“The teenagers at the Lehi Branch have been excited and highly involved in the re-design of the teen center,” says Steve Davidson, president and CEO of the Boys & Girls Clubs of Greater Scottsdale. “The addition of a separate technology area will provide multiple education and visual arts opportunities, and the upgraded fitness equipment will help emphasize our healthy lifestyle programs. The renovation has made the teen center feel more like home while providing additional program opportunities that will support our Club for years to come.”

In addition to the Lehi Branch, the Boys & Girls Clubs of Greater Scottsdale also have a Red Mountain Branch, which is on the Salt River Pima Maricopa Reservation as is Lehi, and the Peach Springs Branch, which is on the Hualapai Reservation.

The eight participating American and National League hitters in the 2011 State Farm Home Run Derby totaled 95 home runs during the competition, 11 of which were hit with Rawlings “Gold Baseballs.” Each Gold Ball generated a donation of $18,000 per ball from State Farm and MLB to various charities, including Boys & Girls Clubs of America (BGCA). In addition, State Farm donated $3,000 for each non-Gold Ball home run. The home run display generated a donation of $483,000 to Boys & Girls Clubs of America on behalf of State Farm and MLB.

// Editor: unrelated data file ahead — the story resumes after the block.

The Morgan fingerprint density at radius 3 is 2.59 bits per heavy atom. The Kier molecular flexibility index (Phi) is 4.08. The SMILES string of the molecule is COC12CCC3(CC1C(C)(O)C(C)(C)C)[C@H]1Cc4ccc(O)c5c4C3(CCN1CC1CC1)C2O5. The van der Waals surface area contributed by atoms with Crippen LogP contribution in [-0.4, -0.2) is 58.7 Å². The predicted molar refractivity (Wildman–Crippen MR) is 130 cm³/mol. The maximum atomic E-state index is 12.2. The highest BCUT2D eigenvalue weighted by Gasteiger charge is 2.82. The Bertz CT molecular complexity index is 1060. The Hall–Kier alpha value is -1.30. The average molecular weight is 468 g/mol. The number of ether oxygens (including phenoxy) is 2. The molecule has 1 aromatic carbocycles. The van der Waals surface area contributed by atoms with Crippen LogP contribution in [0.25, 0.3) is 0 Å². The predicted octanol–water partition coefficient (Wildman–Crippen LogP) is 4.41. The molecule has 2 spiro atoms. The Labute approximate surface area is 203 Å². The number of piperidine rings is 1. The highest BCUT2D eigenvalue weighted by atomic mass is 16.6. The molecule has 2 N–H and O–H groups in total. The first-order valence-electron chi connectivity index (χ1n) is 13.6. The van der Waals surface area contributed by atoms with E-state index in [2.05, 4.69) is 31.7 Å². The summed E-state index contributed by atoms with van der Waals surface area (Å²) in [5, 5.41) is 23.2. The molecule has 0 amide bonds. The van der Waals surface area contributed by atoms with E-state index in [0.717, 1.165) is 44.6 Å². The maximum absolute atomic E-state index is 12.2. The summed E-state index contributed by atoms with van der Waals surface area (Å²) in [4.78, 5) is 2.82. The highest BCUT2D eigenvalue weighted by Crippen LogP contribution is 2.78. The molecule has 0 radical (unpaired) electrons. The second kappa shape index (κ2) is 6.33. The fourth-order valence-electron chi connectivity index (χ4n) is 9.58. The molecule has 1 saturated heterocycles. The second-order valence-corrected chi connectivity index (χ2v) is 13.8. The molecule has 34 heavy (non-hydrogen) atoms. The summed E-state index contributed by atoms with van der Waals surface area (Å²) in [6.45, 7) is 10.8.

“As a longstanding supporter of Boys & Girls Clubs of America, Major League Baseball shares and supports their commitment to affecting the lives of young people in a positive way,” says Tom Brasuell, vice president of community affairs, Major League Baseball. “We are grateful for State Farm’s generosity through the State Farm Home Run Derby and are proud to work with them to support community programs that have proven to be effective.”